I’ve found the physical aspect a huge change as well – on my feet even more, assisting with outdoor clothing as I never had before, helping with “accidents” without actually going into the bathroom with the kids, helping them learn to wipe their noses (all typical in kindergarten, by the way)…and I have to say the germs did get the best of me, as I was sick this fall more than ever. (I mean, come on, who gets pleurisy? And still has it, even though it’s the new year, I might add…)
While Grade 2 and 3 students already knew exactly where their buses were and how to behave in the parking lot, I feel very responsible for making sure the kindergarten students are safe and sound (older bus buddies are certainly a great help), and I always have to remind myself that safety rules which were old hat to my former students were completely new to these little ones.
While of course I am vigilant about student health concerns at any age, having a five year old in the class with a peanut allergy keeps me even more aware, as well a sweet little guy with Type 1 diabetes. I’m telling you, it’s pretty impressive to see a four-year-old independently test his blood sugar level two or more times a day, and I’m learning so much about this disease from him. (On a related note, if your child has a health issue, I’d strongly recommend you follow the example of these parents and communicate frequently with the teacher, providing thorough and accurate information and showing your support. You want staff members who work with your child to be aware and alert, not paranoid and panicked.)
Next, of course, is the newness of the kindergarten curriculum – updated this year and new to all K teachers, not just me. Of course I had to read every word of the document before beginning, and it’s a huge change for me. There’s been a lot of buzz about Ontario’s kindergarten program, and I can tell you that I definitely see the importance for young children of learning through play (and I certainly appreciate that I no longer have to bring marking home). That said, “balance” is always a key word for me (luckily my ECE feels the same), and I feel trusted by administration to personalize my program based on my own teaching experience as well as my own research – it’s true that you really can find research to support any position – including opposing ones. Wine is good for you – yay! Wine is bad for you – boo! I don’t even drink wine, but I was tempted in September…
If you asked me about my new position during the first two weeks of school I would have said that I didn’t know what I got myself into. (Someone once used the expression “herding cats” and I wouldn’t say they were wrong.) However, I like to think that classroom management (which requires building relationships with students, setting expectations and providing routine) is a strong point for me, and that’s what was really needed to get the school year going smoothly.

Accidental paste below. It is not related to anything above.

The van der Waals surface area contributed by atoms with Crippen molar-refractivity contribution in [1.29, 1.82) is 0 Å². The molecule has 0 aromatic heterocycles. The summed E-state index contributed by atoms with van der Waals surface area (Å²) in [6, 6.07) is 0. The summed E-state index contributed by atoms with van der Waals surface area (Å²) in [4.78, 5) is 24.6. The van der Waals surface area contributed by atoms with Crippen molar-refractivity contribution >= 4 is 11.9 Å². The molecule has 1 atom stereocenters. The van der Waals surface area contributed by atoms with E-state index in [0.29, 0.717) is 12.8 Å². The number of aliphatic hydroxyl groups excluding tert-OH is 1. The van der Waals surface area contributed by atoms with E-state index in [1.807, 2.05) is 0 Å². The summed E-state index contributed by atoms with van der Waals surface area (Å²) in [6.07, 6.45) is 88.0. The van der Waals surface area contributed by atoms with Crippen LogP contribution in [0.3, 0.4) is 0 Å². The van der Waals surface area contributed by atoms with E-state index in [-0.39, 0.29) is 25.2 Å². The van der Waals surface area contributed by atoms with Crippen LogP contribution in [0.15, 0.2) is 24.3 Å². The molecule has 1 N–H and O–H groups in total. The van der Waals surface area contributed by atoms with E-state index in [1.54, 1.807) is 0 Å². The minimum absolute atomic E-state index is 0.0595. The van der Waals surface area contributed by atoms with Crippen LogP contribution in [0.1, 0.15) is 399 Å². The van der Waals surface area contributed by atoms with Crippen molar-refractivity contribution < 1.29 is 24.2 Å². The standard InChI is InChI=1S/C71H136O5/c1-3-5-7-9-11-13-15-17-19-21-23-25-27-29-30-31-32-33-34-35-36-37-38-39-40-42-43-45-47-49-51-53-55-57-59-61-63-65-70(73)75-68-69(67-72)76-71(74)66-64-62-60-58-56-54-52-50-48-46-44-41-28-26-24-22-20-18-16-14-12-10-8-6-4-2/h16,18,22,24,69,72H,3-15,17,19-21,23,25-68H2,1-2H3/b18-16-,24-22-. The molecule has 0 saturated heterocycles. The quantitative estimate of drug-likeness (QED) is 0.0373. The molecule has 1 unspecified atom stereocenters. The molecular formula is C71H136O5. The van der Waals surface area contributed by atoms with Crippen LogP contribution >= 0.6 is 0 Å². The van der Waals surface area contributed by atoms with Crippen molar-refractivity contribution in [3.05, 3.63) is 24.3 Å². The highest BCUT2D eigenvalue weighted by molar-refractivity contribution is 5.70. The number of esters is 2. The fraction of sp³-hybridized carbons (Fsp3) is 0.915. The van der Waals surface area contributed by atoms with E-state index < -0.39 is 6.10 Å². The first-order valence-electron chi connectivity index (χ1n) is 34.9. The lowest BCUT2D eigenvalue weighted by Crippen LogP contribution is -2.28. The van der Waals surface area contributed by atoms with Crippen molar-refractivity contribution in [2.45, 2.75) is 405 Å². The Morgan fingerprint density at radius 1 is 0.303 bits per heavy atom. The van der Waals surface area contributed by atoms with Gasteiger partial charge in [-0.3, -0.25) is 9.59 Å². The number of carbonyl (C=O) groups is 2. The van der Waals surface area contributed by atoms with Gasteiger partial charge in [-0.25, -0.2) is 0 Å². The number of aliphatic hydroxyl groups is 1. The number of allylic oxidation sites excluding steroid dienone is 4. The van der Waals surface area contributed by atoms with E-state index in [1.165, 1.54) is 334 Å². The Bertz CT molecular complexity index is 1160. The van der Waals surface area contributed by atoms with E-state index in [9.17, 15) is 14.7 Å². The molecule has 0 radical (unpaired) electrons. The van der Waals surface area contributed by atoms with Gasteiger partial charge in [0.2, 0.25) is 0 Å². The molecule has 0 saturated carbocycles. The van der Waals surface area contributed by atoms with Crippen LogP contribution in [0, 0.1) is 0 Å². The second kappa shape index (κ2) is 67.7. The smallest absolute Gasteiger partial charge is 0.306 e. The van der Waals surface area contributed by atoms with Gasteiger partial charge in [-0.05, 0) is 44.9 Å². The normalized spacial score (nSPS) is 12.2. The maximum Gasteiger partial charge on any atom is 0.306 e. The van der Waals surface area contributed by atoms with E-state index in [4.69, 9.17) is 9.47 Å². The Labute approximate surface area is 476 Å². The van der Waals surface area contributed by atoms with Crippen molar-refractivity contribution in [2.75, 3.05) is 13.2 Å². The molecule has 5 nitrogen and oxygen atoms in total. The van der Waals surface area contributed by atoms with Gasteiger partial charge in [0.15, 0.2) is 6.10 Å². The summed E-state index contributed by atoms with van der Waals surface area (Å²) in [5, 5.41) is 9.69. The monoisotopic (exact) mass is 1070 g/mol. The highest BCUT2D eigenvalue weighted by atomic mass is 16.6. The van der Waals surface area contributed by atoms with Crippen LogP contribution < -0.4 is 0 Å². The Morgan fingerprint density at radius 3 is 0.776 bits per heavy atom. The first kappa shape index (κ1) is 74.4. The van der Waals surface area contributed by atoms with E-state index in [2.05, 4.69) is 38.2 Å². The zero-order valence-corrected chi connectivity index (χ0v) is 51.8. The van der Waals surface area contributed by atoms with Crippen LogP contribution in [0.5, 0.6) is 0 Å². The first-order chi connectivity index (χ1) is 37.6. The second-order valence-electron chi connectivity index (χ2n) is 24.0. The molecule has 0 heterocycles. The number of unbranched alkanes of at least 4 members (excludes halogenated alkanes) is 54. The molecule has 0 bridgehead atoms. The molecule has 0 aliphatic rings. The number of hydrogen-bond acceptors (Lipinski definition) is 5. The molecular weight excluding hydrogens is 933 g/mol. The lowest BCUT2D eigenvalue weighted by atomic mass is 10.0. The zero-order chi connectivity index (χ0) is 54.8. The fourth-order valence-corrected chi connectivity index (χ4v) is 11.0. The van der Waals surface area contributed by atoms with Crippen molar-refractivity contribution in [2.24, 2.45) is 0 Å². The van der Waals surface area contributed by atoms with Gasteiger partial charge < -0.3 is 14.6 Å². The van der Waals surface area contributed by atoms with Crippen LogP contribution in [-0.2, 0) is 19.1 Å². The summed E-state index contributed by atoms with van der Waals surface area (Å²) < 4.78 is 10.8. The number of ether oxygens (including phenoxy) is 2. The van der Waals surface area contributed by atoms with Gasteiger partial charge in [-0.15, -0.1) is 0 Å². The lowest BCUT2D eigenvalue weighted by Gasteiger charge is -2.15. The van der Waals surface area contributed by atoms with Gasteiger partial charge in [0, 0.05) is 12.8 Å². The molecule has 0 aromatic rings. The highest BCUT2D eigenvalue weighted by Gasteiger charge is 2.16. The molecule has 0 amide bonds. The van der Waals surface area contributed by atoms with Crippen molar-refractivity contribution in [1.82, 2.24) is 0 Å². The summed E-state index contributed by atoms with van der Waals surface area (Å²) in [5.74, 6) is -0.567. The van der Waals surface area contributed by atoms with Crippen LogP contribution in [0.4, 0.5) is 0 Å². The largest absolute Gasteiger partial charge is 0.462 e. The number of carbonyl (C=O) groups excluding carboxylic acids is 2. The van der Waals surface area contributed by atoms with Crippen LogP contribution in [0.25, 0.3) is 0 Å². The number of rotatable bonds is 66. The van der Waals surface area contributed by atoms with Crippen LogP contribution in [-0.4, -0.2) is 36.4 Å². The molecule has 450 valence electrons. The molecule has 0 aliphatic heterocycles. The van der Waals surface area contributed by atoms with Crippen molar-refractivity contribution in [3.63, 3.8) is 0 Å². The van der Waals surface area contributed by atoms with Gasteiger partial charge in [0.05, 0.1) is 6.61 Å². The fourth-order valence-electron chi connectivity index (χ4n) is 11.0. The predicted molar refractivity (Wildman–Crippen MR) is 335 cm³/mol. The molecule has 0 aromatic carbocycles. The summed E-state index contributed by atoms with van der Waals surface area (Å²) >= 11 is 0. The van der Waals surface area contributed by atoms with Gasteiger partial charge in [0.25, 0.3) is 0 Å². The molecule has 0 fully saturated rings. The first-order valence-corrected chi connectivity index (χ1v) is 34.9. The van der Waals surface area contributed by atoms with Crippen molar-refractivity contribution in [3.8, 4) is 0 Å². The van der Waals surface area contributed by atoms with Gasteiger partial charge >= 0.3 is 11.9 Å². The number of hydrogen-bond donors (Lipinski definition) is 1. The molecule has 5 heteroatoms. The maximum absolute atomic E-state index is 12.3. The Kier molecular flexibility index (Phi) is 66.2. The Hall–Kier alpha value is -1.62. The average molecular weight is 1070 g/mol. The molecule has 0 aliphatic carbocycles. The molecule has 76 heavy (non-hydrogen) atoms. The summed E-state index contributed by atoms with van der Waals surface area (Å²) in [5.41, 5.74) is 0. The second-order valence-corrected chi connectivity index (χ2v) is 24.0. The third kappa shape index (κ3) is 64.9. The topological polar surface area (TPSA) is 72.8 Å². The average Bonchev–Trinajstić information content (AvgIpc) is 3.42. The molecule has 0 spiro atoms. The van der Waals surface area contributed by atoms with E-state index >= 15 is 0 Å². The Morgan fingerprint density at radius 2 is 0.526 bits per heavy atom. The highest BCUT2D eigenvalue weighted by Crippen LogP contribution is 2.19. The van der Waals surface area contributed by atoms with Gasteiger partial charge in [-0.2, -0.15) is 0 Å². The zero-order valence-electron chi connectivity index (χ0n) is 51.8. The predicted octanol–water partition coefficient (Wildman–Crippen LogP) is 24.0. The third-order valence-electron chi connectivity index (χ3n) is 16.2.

Now that we are four months in, I can tell you that I love my job (as I have every other teaching position I’ve held). This age group is so incredible, and I feel like it’s such an honour to be the one introducing these little guys to the idea of school. They are so ready to learn, and particularly hang on my every word when I’m reading a story, which is very cute. Reading and writing is huge for me, and it’s amazing to watch as these skills begin to take hold for the very first time. Kindergarten students can also be so sweet…I certainly get a lot more compliments, hugs, and “I love you”s than ever before (way more than the 7/8 class gave me last year!)
Seeing students learn through play is fascinating, and my heart swells when I hear them repeat my own phrases back to me, like when a little one called me over to something he was working on and proudly announced, “Look, Mrs. Winn! I’m growing my brain!”
It’s also a great age for having fun with kids, and we had a great time with Christmas in particular. As a Catholic school, we have the green light to focus heavily on the religious season, and while we set up the drama centre as Santa’s workshop and wrote letters to the big guy in red, we also shared stories, activities, crafts and videos focused on the key people in the Nativity story, which many of the kids were learning for the first time. It was so special to be part of that with them.
After establishing relationships with 29 kids, 28 sets of parents (there are sisters in the class), and three ECEs, as well as setting up the routines the way I want them, I can confirm that I am very happy in kindergarten. It reminds me a lot of parenting – to put it bluntly, sometimes you feel like it’s sucking the life out of you, but then you turn on a dime and it’s the most rewarding thing ever. And though I could, both legally and morally, give up being a kindergarten teacher more easily than I could a parent, I still wouldn’t want to.